if (res)
    {
         var regex = new Regex(pattern, RegexOptions.Compiled);
         res = regex.IsMatch(source);
    }
    return res;
}

If you gave us an examples of your script we may try to improve them.

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Never assume anything about what and for which reason your application is slow. Instead, always measure it.

Use a decent performance profiler (like e.g. Red Gate's ANTS Performance Profiler - they offer a free 14 days trial version) and actually see the performance bottlenecks.

My own experience is that I always was wrong on what was the real cause for a bad performance. With the help of profiling, I could find the slow code segments and adjust them to increase performance.

If the profiler confirms your assumption regarding the Regular Expressions, you then could try to optimize them (by modifying or pre-compiling them).

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If the pattern doesn't deal with case...don't have the ignore case option. See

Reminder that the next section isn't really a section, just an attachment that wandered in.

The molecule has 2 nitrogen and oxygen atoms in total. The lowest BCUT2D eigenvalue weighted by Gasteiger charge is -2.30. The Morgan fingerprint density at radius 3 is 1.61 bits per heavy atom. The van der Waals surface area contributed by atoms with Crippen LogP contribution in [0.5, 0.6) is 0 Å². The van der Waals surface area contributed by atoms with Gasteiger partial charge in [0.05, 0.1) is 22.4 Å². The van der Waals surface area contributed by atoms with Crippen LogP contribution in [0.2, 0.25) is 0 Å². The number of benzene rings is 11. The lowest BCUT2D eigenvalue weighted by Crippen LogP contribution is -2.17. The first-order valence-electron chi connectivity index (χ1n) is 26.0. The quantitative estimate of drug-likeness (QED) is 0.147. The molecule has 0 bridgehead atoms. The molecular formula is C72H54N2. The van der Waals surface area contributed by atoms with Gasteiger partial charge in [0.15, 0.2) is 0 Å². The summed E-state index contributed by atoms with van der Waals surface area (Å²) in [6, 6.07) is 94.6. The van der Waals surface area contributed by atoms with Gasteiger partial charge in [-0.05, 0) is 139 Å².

Want faster regular expressions? Maybe you should think about that IgnoreCase option...

Otherwise as mentioned but put in here:

  1. Put all operations on seperate background threads. Don't hold up a gui.
  2. Examine each pattern. To many usages of * (zero to many) if swapped out to a + (one to many) can give the regex engine an real big hint and not require as much fruitless backtracking. See (Backtracking)
  3. Compiling a pattern can take time, use Compile option to avoid it being parsed again...but if one uses the static methods to call the regex parser, the pattern is cached automatically.
  4. See Regex hangs with my expression [David Gutierrez] for some other goodies.